Maple Leafs goaltender Frederik Andersen made 32 saves in a 4-1 win over the Bruins. (Bob DeChiara/USA Today Sports)
You remember that iconic rant by the late Dennis Green, right? “They are who we thought they were,” the then-coach of the Arizona Cardinals yelled. “And we let ’em off the hook!”
Bruins coach Claude Julien might be feeling something similar after his club dominated the puck, controlled the shots, and still somehow wound up on the losing side of things against the third-worst team in the league, the Maple Leafs, by a 3-1 final Saturday night at TD Garden.
In a first period in which the Bruins outshot the Leafs 11-to-2, the Bruins held the visitors without so much as an attempted shot for almost 15 minutes in what was a tie for their fewest shots allowed in a period this season, matching the measly two they allowed in the second period of Wednesday’s overtime loss to the Capitals.
But the most glaring number was not that of the shots the Bruins allowed, but rather the zero next to their name in the goal department, as the Bruins failed to put anything by Frederik Andersen in a first period that was unbelievably dominated by the Black and Gold.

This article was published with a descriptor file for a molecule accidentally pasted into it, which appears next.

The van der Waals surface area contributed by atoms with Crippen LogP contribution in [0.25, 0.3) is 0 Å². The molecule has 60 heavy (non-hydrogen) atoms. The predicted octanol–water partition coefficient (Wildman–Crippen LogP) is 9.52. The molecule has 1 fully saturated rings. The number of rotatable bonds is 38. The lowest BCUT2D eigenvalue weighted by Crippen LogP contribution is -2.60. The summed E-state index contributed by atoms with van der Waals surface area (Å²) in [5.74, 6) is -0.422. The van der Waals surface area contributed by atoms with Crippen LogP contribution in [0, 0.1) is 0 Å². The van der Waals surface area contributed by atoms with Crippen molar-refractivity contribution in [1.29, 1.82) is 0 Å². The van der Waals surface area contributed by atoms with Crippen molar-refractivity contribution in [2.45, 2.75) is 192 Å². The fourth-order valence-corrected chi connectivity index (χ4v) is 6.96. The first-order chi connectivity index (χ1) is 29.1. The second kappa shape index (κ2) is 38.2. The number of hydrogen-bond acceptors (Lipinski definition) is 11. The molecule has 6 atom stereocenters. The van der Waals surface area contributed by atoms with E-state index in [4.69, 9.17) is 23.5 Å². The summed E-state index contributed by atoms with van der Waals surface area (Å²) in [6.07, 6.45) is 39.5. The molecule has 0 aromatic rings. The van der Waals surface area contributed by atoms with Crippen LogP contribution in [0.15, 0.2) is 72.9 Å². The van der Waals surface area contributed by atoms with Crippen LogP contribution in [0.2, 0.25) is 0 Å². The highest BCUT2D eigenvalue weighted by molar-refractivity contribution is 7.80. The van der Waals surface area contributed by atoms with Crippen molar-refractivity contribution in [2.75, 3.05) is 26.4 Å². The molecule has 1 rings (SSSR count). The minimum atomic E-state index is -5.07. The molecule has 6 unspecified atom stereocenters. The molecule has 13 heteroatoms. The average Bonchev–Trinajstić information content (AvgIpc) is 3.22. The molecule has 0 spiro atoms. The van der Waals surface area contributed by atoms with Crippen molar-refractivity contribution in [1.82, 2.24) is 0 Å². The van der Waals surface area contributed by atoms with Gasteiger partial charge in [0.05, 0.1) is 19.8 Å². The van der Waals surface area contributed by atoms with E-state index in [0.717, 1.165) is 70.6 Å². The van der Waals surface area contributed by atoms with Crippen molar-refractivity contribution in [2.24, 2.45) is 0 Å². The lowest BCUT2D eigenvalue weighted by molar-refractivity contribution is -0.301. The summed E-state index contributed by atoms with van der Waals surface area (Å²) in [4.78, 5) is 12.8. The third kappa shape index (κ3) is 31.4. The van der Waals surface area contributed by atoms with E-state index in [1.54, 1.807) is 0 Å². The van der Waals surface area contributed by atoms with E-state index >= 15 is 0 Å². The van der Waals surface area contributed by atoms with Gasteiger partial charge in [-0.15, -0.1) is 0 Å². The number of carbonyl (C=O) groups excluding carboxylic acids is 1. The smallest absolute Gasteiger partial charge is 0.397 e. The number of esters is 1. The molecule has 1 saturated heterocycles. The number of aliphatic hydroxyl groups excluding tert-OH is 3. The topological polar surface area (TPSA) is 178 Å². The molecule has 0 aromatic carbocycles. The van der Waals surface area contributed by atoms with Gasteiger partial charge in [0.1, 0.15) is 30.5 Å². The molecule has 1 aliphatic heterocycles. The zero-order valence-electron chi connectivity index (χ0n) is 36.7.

And predictably, it was the Maple Leafs Leafs that scored first, 1:44 into the second period and on their fourth shot of the night, a bullet from 2016 No. 1 overall pick Auston Matthews for his 12th goal of the season (and 10th road goal).
It was on just their ninth shot of the night that the Leafs added to their lead, too, when Zach Hyman got the perfect deflection of a wobbling Jake Gardiner shot on net for his fourth goal of the season, scored 15:14 into the second period.
The Bruins finally answered the Leafs’ tallies with a smart play by B’s winger Brad Marchand.
With Andersen having retrieved the puck behind his net on an attempted clear, Marchand sealed off any possible angle the 6-foot-4 netminder had, intercepted his clearing attempt, and caught Andersen in an awkward angle on a wraparound chance. And though Marchand’s initial shot didn’t break through Andersen, with the help of a poke from David Backes, Marchand was there for the second chance opportunity and his eighth goal of the season (and first since Nov. 29).
The goal extended Marchand’s point streak to five games, and brought the B’s within one through two periods of play.